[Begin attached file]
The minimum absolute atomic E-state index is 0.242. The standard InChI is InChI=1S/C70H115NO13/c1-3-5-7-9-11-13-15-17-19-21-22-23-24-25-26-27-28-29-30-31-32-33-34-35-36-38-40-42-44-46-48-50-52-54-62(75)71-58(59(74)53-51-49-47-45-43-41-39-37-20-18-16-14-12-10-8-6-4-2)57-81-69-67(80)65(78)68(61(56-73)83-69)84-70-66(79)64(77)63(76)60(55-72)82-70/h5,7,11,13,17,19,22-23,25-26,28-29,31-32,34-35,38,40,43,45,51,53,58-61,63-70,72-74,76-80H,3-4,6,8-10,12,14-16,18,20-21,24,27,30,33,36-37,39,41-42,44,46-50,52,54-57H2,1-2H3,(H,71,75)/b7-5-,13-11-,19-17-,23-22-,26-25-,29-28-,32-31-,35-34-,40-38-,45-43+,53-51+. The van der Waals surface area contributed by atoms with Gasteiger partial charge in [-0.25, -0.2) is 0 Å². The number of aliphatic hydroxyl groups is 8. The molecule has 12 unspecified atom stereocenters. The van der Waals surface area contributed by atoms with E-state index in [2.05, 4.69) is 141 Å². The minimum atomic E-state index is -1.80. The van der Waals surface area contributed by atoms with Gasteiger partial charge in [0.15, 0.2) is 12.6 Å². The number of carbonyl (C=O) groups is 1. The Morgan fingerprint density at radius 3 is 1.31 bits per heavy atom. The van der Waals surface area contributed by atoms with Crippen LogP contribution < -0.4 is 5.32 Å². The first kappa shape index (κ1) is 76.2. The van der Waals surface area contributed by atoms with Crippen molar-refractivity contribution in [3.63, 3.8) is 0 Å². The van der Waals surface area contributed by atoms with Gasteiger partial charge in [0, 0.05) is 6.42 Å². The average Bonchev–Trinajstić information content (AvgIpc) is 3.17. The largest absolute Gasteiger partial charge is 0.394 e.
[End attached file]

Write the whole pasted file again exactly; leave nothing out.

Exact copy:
The minimum absolute atomic E-state index is 0.242. The standard InChI is InChI=1S/C70H115NO13/c1-3-5-7-9-11-13-15-17-19-21-22-23-24-25-26-27-28-29-30-31-32-33-34-35-36-38-40-42-44-46-48-50-52-54-62(75)71-58(59(74)53-51-49-47-45-43-41-39-37-20-18-16-14-12-10-8-6-4-2)57-81-69-67(80)65(78)68(61(56-73)83-69)84-70-66(79)64(77)63(76)60(55-72)82-70/h5,7,11,13,17,19,22-23,25-26,28-29,31-32,34-35,38,40,43,45,51,53,58-61,63-70,72-74,76-80H,3-4,6,8-10,12,14-16,18,20-21,24,27,30,33,36-37,39,41-42,44,46-50,52,54-57H2,1-2H3,(H,71,75)/b7-5-,13-11-,19-17-,23-22-,26-25-,29-28-,32-31-,35-34-,40-38-,45-43+,53-51+. The van der Waals surface area contributed by atoms with Gasteiger partial charge in [-0.25, -0.2) is 0 Å². The number of aliphatic hydroxyl groups is 8. The molecule has 12 unspecified atom stereocenters. The van der Waals surface area contributed by atoms with E-state index in [2.05, 4.69) is 141 Å². The minimum atomic E-state index is -1.80. The van der Waals surface area contributed by atoms with Gasteiger partial charge in [0.15, 0.2) is 12.6 Å². The number of carbonyl (C=O) groups is 1. The Morgan fingerprint density at radius 3 is 1.31 bits per heavy atom. The van der Waals surface area contributed by atoms with Crippen LogP contribution < -0.4 is 5.32 Å². The first kappa shape index (κ1) is 76.2. The van der Waals surface area contributed by atoms with Crippen molar-refractivity contribution in [3.63, 3.8) is 0 Å². The van der Waals surface area contributed by atoms with Gasteiger partial charge in [0, 0.05) is 6.42 Å². The average Bonchev–Trinajstić information content (AvgIpc) is 3.17. The largest absolute Gasteiger partial charge is 0.394 e.